The wily Frenchman gets the better of me. He turns hard-a-port and has completed filling his sails broad-reaching just as our starboard turn pays off. He surrenders the wind gage after all that fuss with his sails but we pay a mean price for it. His treble-shotted broadside pours down our bow, raking us from stem to stern. From the quarterdeck we hear the tumult below and resolve ourselves to repay in kind.

We send topmen aloft to make repairs to our cordage. As the smoke clears from his starboard we can see his rigging still acrawl with hands, now reducing his trim after this lightning-fast pass. The French takes a meandering course and we train on her stern. We cruise cautiously ahead and our debt is repaid with interest compounded! Before he can slip away we jink and fire down his backside, knowing full well that shot is crashing down more than the officers quarters! Right down the length of his gun deck in fact. Not a minute later we see the corpses tossed out the portholes. A cheer from our starboard battery tells me my hands are yet with me.

He gains on me and plinks away with his battery of long guns. We change course and close - we can yet service all our cannons, even being short hands. Yet our refitted 74-gun ship carries fewer of the reliable old long guns in favour of dozen new, stout carronades. A long-range duel plays into his hands. I shall take a page from Nelson: Engage the Enemy More Closely, as he is wont to say!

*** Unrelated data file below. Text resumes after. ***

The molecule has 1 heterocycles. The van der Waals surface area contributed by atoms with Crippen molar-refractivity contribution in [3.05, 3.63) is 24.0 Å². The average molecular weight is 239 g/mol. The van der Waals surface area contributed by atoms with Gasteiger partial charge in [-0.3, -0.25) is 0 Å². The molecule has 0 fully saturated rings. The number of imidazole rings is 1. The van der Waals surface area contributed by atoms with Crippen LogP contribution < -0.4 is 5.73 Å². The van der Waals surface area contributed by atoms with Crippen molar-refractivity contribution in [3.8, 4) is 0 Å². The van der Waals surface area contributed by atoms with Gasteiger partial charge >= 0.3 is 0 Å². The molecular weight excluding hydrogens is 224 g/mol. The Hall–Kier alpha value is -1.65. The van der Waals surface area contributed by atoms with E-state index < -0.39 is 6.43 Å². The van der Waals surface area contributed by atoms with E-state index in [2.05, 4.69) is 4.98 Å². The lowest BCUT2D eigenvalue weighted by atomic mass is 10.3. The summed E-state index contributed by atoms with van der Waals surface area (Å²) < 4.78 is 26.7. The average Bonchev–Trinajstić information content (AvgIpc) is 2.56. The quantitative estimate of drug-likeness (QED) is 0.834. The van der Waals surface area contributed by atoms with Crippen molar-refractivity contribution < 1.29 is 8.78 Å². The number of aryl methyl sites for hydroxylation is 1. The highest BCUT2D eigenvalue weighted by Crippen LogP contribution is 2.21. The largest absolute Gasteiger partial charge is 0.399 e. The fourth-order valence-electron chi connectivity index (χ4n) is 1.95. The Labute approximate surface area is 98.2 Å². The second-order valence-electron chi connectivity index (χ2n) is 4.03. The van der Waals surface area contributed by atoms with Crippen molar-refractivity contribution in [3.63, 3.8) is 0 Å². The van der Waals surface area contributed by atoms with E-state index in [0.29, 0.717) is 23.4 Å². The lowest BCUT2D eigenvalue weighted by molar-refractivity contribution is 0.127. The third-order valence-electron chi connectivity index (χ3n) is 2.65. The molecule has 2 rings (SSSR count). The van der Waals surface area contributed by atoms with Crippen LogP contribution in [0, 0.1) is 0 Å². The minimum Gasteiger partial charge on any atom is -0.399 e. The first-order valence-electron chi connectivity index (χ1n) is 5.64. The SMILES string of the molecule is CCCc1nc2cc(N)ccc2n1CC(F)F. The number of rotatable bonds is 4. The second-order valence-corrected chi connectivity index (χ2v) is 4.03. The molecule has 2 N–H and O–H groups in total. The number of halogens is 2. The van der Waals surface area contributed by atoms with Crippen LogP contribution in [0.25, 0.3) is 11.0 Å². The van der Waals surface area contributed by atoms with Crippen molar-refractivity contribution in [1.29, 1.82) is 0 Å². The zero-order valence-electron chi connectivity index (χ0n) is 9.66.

Again I get the better of him! With all that wind in his sails from his broad-reaching facing to the wind, he makes a wide loop downwind of me. We plot for a direct course at his stern then execute a tight turn. The hands below on the gundeck had to run to man the port side guns as our helm turned the SE. The gun captains must have had success in calming the crew, for never has fire been to accurate or deadly, much less after the hands are fagged out from servicing the starboard guns. These fresh cool cannons were patiently aimed and double-shotted, and positively wreaked havoc with a second raking broadside along his already-mauled stern! As the smoke clears his aft is little more than mass of splinters. The cheers again rise from our gundeck. The hands know from hard experience what this blow has done to our enemy. I take a moment to evaluate the effect of our broadside and behold a cannonball lodged squarely in his mizzenmast, and his men are pouring buckets of water on it. They too are gaping at this uncanny sight as much as I was! Had that ball struck a few feet higher he would have lost his mast!*